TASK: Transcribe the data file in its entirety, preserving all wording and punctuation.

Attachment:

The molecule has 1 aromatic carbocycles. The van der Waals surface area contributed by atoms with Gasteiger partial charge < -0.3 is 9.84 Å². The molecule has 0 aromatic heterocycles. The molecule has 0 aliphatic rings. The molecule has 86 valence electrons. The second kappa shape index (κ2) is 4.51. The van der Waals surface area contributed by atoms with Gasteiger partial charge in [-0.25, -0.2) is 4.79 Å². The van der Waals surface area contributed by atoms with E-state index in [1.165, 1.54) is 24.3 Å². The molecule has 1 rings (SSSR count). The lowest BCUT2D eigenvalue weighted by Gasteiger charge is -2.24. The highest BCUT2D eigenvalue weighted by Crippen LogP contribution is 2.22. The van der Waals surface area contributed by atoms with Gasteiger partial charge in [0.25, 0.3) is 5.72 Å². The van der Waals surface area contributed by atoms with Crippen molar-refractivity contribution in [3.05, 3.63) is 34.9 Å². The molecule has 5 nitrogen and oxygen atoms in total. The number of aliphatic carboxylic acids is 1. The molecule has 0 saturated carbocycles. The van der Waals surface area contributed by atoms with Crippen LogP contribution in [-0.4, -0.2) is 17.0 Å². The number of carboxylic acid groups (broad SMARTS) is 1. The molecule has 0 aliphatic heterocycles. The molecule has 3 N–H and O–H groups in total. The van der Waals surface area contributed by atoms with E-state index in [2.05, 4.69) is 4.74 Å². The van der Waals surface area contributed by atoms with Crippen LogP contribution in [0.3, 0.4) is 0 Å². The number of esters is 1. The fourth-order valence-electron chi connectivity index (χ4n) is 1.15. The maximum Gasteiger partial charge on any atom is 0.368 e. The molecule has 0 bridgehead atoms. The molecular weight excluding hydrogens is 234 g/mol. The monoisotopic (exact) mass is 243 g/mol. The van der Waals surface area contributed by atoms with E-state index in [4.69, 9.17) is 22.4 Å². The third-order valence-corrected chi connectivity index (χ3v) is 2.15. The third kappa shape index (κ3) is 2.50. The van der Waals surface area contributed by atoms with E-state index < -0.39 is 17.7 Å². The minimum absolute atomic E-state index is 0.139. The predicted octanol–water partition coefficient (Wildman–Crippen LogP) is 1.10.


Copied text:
The molecule has 1 aromatic carbocycles. The van der Waals surface area contributed by atoms with Gasteiger partial charge < -0.3 is 9.84 Å². The molecule has 0 aromatic heterocycles. The molecule has 0 aliphatic rings. The molecule has 86 valence electrons. The second kappa shape index (κ2) is 4.51. The van der Waals surface area contributed by atoms with Gasteiger partial charge in [-0.25, -0.2) is 4.79 Å². The van der Waals surface area contributed by atoms with E-state index in [1.165, 1.54) is 24.3 Å². The molecule has 1 rings (SSSR count). The lowest BCUT2D eigenvalue weighted by Gasteiger charge is -2.24. The highest BCUT2D eigenvalue weighted by Crippen LogP contribution is 2.22. The van der Waals surface area contributed by atoms with Gasteiger partial charge in [0.25, 0.3) is 5.72 Å². The van der Waals surface area contributed by atoms with Crippen molar-refractivity contribution in [3.05, 3.63) is 34.9 Å². The molecule has 5 nitrogen and oxygen atoms in total. The number of aliphatic carboxylic acids is 1. The molecule has 0 saturated carbocycles. The van der Waals surface area contributed by atoms with Crippen LogP contribution in [-0.4, -0.2) is 17.0 Å². The number of carboxylic acid groups (broad SMARTS) is 1. The molecule has 0 aliphatic heterocycles. The molecule has 3 N–H and O–H groups in total. The van der Waals surface area contributed by atoms with E-state index in [2.05, 4.69) is 4.74 Å². The van der Waals surface area contributed by atoms with Crippen LogP contribution in [0.3, 0.4) is 0 Å². The number of esters is 1. The fourth-order valence-electron chi connectivity index (χ4n) is 1.15. The maximum Gasteiger partial charge on any atom is 0.368 e. The molecule has 0 bridgehead atoms. The molecular weight excluding hydrogens is 234 g/mol. The monoisotopic (exact) mass is 243 g/mol. The van der Waals surface area contributed by atoms with E-state index in [4.69, 9.17) is 22.4 Å². The third-order valence-corrected chi connectivity index (χ3v) is 2.15. The third kappa shape index (κ3) is 2.50. The van der Waals surface area contributed by atoms with E-state index < -0.39 is 17.7 Å². The minimum absolute atomic E-state index is 0.139. The predicted octanol–water partition coefficient (Wildman–Crippen LogP) is 1.10.